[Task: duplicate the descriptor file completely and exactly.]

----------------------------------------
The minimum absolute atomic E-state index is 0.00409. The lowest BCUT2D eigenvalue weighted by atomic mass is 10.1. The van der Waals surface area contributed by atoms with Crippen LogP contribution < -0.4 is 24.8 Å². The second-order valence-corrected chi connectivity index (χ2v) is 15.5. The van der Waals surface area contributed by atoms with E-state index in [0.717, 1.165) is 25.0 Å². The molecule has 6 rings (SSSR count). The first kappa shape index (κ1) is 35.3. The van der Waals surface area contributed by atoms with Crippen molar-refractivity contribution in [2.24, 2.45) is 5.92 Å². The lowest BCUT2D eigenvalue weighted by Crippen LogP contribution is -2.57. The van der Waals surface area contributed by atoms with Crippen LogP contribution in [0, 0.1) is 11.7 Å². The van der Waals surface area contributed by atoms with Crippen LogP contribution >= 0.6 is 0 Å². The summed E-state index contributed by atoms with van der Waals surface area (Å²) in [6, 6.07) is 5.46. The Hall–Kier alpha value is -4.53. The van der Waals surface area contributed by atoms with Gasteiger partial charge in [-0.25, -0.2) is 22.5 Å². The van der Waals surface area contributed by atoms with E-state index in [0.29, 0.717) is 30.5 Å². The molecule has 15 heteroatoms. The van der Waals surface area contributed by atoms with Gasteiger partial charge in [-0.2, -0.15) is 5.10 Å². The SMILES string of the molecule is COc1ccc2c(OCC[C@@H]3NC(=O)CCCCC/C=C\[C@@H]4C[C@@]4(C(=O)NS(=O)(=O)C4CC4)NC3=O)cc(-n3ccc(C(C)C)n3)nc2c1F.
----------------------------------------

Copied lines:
The minimum absolute atomic E-state index is 0.00409. The lowest BCUT2D eigenvalue weighted by atomic mass is 10.1. The van der Waals surface area contributed by atoms with Crippen LogP contribution < -0.4 is 24.8 Å². The second-order valence-corrected chi connectivity index (χ2v) is 15.5. The van der Waals surface area contributed by atoms with E-state index in [0.717, 1.165) is 25.0 Å². The molecule has 6 rings (SSSR count). The first kappa shape index (κ1) is 35.3. The van der Waals surface area contributed by atoms with Crippen molar-refractivity contribution in [2.24, 2.45) is 5.92 Å². The lowest BCUT2D eigenvalue weighted by Crippen LogP contribution is -2.57. The van der Waals surface area contributed by atoms with Crippen LogP contribution in [0, 0.1) is 11.7 Å². The van der Waals surface area contributed by atoms with Crippen LogP contribution >= 0.6 is 0 Å². The summed E-state index contributed by atoms with van der Waals surface area (Å²) in [6, 6.07) is 5.46. The Hall–Kier alpha value is -4.53. The van der Waals surface area contributed by atoms with Gasteiger partial charge in [-0.25, -0.2) is 22.5 Å². The van der Waals surface area contributed by atoms with E-state index in [0.29, 0.717) is 30.5 Å². The molecule has 15 heteroatoms. The van der Waals surface area contributed by atoms with Gasteiger partial charge in [-0.2, -0.15) is 5.10 Å². The SMILES string of the molecule is COc1ccc2c(OCC[C@@H]3NC(=O)CCCCC/C=C\[C@@H]4C[C@@]4(C(=O)NS(=O)(=O)C4CC4)NC3=O)cc(-n3ccc(C(C)C)n3)nc2c1F.